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Many faces of Hyperion.
During its many months orbiting Saturn, Cassini has gotten a few good looks at Hyperion, one of the planets many moons. This irregularly shaped Moon is reasonably large (266 km or 165 miles across) and chaotically tumbles in its orbit around Saturn. Cassini took these images in October 2004 and February 2005 at relatively similar distances. It will get a much better view in September, 2005, when the spacecraft is scheduled to make a flyby at an altitude of only 990 km (615 miles).
As it loops around Saturn, Cassini periodically gets a good view of Saturn's Moon Hyperion. Hyperion chaotically tumbles around in its orbit and is perhaps the largest irregularly-shaped Moon in the solar system. New details about this oddball worldlet will certainly come to light in September, 2005, when Cassini is slated to approach Hyperion at a distance of 990 kilometers (615 miles). Hyperion is 266 kilometers (165 miles) across.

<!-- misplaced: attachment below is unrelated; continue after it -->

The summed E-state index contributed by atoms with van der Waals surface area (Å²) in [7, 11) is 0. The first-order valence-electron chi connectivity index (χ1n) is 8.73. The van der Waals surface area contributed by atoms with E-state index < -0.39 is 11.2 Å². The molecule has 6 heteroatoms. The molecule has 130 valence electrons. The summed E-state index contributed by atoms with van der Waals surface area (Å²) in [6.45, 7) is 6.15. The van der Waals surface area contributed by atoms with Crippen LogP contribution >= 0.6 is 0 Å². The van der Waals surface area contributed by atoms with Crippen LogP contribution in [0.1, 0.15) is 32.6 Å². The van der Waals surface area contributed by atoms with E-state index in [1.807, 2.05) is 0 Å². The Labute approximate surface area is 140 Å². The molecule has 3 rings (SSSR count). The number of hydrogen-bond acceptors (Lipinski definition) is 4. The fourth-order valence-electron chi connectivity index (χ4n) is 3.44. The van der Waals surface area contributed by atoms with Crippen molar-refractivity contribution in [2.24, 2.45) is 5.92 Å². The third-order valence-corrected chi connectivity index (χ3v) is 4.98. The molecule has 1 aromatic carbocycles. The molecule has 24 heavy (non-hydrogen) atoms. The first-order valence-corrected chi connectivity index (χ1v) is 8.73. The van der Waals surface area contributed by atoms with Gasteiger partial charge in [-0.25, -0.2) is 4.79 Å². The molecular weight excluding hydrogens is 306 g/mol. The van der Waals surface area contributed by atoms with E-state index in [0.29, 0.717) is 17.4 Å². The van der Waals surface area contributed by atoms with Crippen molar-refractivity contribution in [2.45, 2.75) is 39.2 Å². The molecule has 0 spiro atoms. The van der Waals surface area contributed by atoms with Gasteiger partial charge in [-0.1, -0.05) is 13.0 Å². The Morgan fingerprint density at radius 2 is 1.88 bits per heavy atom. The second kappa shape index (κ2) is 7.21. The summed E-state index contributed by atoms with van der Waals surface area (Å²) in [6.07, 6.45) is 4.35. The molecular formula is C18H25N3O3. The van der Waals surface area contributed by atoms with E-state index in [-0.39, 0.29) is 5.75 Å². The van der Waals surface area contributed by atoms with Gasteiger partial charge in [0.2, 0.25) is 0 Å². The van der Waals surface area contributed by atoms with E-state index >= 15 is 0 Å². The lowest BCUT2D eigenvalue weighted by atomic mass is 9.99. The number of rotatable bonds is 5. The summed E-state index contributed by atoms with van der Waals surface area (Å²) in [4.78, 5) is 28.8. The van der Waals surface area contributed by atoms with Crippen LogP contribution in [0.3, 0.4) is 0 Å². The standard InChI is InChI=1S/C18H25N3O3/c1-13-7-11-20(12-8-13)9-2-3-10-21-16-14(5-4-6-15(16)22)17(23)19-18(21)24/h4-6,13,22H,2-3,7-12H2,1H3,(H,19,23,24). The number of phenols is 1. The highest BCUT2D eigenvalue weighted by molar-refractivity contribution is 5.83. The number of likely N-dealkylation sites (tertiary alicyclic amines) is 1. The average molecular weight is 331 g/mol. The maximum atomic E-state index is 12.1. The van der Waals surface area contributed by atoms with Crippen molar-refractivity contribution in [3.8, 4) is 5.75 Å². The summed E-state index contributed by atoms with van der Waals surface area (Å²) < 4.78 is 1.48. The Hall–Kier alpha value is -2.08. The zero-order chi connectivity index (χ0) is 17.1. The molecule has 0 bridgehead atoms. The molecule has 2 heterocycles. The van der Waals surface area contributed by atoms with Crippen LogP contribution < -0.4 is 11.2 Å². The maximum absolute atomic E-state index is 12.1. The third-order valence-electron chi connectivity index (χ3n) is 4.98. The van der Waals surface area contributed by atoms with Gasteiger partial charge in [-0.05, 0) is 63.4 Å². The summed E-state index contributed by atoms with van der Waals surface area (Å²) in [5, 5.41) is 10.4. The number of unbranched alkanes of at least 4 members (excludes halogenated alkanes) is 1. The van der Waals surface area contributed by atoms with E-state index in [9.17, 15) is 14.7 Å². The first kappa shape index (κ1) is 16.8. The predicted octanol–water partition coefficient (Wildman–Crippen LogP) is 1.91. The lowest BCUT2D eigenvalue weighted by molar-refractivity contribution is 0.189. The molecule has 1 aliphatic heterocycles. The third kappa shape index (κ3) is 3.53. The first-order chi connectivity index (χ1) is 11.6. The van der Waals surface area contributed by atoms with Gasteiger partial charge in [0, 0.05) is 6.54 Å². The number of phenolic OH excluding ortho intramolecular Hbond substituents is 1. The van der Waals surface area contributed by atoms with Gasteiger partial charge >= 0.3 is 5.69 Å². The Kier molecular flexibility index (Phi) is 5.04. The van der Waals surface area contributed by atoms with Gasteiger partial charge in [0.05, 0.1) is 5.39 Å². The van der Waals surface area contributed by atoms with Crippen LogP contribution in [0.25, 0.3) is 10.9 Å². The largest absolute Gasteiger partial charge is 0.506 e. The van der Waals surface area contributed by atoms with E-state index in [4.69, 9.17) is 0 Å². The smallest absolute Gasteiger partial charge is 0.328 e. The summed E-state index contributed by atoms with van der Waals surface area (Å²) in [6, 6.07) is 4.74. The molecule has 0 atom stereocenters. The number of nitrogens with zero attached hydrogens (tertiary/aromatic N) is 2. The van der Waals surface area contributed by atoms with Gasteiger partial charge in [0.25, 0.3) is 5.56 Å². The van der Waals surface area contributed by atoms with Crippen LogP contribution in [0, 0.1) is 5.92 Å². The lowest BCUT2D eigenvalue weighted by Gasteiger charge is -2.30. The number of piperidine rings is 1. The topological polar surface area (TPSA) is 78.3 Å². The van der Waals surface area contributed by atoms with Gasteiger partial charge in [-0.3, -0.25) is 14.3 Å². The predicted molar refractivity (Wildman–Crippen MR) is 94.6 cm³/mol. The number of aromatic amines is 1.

The images were taken in visible light with the Cassini spacecraft narrow-angle camera in October 2004 and February 2005, at distances ranging from 1.3 to 1.6 million kilometers (808,000 to 994,000 million miles) from Hyperion and at Sun-Hyperion-spacecraft, or phase, angles ranging from 42 to 66 degrees. Resolution in the original images was 8 to 10 kilometers (5 to 6 miles) per pixel. The images have been contrast-enhanced and magnified by a factor of two to aid visibility.
The Cassini-Huygens mission is a cooperative project of NASA, the European Space Agency and the Italian Space Agency. The Jet Propulsion Laboratory, a division of the California Institute of Technology in Pasadena, manages the mission for NASA's Science Mission Directorate, Washington, D.C. The Cassini orbiter and its two onboard cameras were designed, developed and assembled at JPL. The imaging team is based at the Space Science Institute, Boulder, Colo.
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